'Paris in the thirties of the last century. A Russian general - played by world renowned dancer and actor Mikhail Baryshnikov - meets a beautiful much younger woman (played by Anna Sinyakina) by chance in a restaurant. They fall head over heels in love, but unfortunately they are granted but little time.'
'Acquaintances are a poor consolation.'
As the train was moving away from the central Randstad-area you could mentally prepare for Russian spheres: the steppes of Drenthe and Groningen, a provincial capital with a different population and a theatre that would look well in St. Peterburg. In the Municipal Theatre of Groningen, a selection of the best of Russian theatre and performers will be on stage.
Director Dmitry Krymov loves simplicity: an empty stage, the curtain is open, the audience chats and on stage stands a man who ruled the entire dance world for decades: Mikhail Baryshnikov. He is now in his sixties, short of stature, looks stylish and is speaking French (later on Russian). In Paris is the name of the show based on the book by Ivan Boenin.
From a side balcony co-star Anna Sinyakina climbs on stage with a large canvas of the Notre-Dame cathedral. It appears suddenly to be a large postcard. The play and the director's brain are full of inventions to surprise the audience. When the lights go out subtitles are projected attractively and effectively across the stage on floor and backdrop and it looks like the show has really started.
We won't get to see much dancing. The play is about loneliness, pain and resignation caused by choices (or the absence thereof), and things that may happen in life such as a partner who leaves you for someone else. Baryshnikov is charismatic and impressive in an army coat and plays a Russian general with ease and confidence: he knows about victories, admiration and the fading away of great events. His acting is very skilled and allows you to forget that you are watching an ex-dancer at work. The few dance steps that we did get to see are set by choreographer / artistic director of the Bolshoi Ballet, Alexei Ratmansky and seems to pay a small tribute to the past of the actor. But sadness prevails because the general has no friends and 'acquaintances are a poor consolation.' The overall stage set is therefore covered in black or dark tones.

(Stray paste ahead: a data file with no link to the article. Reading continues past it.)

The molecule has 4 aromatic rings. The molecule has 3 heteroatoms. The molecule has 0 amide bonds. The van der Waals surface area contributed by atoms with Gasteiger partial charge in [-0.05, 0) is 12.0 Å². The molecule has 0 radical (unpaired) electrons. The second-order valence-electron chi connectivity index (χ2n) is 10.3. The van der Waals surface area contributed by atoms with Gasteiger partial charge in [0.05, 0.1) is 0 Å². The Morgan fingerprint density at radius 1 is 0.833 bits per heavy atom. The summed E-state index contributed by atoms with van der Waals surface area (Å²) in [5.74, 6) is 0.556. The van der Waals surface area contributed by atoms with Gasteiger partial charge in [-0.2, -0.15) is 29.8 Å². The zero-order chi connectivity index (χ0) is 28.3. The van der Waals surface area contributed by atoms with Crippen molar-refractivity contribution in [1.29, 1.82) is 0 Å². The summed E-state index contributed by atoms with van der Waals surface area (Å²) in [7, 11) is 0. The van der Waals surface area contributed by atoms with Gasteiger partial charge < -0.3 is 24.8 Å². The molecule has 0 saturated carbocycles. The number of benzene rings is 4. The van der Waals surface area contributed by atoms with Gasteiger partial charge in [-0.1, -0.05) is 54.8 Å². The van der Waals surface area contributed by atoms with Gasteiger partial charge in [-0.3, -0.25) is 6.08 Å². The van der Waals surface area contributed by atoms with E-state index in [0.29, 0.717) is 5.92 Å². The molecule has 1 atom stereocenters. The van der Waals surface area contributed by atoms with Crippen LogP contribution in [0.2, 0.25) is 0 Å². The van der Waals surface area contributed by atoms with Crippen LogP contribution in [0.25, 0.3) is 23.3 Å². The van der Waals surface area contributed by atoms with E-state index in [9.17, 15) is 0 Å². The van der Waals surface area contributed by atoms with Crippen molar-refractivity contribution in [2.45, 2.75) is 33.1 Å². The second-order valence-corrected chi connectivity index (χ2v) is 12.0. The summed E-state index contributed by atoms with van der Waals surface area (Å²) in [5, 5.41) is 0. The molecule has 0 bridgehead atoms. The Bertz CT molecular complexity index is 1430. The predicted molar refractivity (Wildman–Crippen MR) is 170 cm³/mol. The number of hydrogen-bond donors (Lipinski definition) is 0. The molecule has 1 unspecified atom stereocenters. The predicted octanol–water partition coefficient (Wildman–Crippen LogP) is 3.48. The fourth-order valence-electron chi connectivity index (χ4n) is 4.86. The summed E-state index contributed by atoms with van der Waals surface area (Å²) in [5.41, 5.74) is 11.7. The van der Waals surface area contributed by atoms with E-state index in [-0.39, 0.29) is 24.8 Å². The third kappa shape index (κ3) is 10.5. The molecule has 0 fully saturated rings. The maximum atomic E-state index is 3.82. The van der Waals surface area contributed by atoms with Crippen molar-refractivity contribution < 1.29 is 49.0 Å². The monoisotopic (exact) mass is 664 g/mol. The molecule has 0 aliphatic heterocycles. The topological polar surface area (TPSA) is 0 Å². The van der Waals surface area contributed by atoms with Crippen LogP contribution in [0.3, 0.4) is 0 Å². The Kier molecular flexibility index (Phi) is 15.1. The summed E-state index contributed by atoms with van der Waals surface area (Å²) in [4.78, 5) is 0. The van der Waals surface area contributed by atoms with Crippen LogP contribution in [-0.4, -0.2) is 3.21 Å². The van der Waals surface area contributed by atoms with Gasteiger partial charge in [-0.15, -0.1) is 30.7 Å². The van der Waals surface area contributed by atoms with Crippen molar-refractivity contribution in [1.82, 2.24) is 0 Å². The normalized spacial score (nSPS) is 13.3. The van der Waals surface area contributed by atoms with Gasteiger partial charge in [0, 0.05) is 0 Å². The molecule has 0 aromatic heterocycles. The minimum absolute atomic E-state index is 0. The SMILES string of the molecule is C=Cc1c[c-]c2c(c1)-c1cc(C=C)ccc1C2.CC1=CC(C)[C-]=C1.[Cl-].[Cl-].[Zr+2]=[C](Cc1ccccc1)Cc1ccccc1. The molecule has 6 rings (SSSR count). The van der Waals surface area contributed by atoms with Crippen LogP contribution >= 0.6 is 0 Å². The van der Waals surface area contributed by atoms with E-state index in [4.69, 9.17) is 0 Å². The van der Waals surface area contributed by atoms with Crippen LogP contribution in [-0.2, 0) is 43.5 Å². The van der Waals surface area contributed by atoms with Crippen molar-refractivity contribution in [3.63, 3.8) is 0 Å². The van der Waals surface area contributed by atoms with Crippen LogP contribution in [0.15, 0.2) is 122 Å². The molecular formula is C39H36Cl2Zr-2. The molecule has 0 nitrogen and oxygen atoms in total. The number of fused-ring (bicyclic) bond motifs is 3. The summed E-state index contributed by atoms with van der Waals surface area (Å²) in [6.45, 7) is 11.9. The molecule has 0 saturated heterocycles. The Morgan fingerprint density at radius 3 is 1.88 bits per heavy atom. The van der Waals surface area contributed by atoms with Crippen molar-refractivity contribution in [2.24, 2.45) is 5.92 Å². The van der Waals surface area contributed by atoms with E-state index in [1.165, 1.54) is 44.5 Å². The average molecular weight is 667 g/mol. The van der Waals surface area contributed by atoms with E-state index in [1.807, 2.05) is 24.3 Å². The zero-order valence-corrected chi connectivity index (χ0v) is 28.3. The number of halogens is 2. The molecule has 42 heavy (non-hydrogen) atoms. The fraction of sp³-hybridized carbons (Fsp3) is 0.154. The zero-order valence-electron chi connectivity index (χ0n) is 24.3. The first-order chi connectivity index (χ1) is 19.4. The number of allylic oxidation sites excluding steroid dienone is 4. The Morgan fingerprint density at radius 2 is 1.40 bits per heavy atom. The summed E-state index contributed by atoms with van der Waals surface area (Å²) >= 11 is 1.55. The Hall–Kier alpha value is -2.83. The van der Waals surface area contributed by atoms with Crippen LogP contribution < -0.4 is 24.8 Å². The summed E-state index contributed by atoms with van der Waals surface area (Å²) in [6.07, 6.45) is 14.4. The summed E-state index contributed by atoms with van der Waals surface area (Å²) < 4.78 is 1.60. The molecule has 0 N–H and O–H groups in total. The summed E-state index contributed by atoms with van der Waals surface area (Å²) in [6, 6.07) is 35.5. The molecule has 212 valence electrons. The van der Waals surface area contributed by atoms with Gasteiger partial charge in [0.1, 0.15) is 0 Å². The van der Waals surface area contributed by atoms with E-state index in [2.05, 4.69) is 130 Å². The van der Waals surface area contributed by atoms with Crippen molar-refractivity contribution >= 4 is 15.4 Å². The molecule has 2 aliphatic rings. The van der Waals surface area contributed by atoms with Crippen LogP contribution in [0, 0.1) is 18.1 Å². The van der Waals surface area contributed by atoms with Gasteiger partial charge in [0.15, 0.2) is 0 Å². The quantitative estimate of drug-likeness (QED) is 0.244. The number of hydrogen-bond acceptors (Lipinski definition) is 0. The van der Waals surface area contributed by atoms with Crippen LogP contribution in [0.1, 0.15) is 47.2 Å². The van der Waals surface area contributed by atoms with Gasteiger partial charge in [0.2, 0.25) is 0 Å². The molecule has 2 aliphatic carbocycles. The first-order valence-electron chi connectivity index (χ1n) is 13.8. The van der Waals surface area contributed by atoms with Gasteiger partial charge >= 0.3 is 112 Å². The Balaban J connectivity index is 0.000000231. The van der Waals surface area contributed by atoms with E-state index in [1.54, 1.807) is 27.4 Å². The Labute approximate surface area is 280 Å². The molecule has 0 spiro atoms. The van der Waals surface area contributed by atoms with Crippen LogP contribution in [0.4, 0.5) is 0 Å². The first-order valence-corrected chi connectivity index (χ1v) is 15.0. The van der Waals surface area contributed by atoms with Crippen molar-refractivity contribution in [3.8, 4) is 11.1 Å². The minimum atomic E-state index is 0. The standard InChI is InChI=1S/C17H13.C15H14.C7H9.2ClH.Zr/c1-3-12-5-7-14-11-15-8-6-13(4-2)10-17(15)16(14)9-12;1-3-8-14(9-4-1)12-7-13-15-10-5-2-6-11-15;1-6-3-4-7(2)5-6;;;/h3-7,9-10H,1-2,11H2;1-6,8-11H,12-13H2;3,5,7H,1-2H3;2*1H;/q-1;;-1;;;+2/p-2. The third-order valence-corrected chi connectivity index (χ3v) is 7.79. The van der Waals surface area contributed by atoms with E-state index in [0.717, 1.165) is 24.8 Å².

Only when there is light coming from of a match or flashlights during a rainy Parisian night, is there any color and warmth. There are pinpricks of what seems to be Jewish humor, ('the weapon of the defeated man, who in no way is thinking of the possibility of victory', Freud) and Baryshnikov himself sometimes has boyish expressions that are reminiscent of slapstick movies. It wasn't strange that at one point footage was shown of Charlie Chaplin as an illustration of brief love. Catching was a partition on a rotating platform that passed by silently while showing the actors behind it as if this was not the intention.
There was beautiful and pure a cappella singing or a whistling one-man band with bottles. Intimacy emerged when the general declared his years of longing for that one moment of love or all encompassing amorous encounter. Although that desire was shared (in words) by the beautiful and excellent acting Anna it died in beauty with the sudden death of the charming general. Everyone experiences such desire at least once during his life and the cliché 'better to have loved and lost than never to have loved at all' is appropriate to some extent. The un-Dutch but typically Russian - and less sober - melancholy touches you. The audience had to recognize that a memorable performance had ended and during the second bow the applause and cheers grew louder. In Paris will soon travel to: Paris. It isn't hard to imagine that this piece will truly come into its own when put on there.
Ruben Brugman , http://www.networkdance.com/, 06.09.2011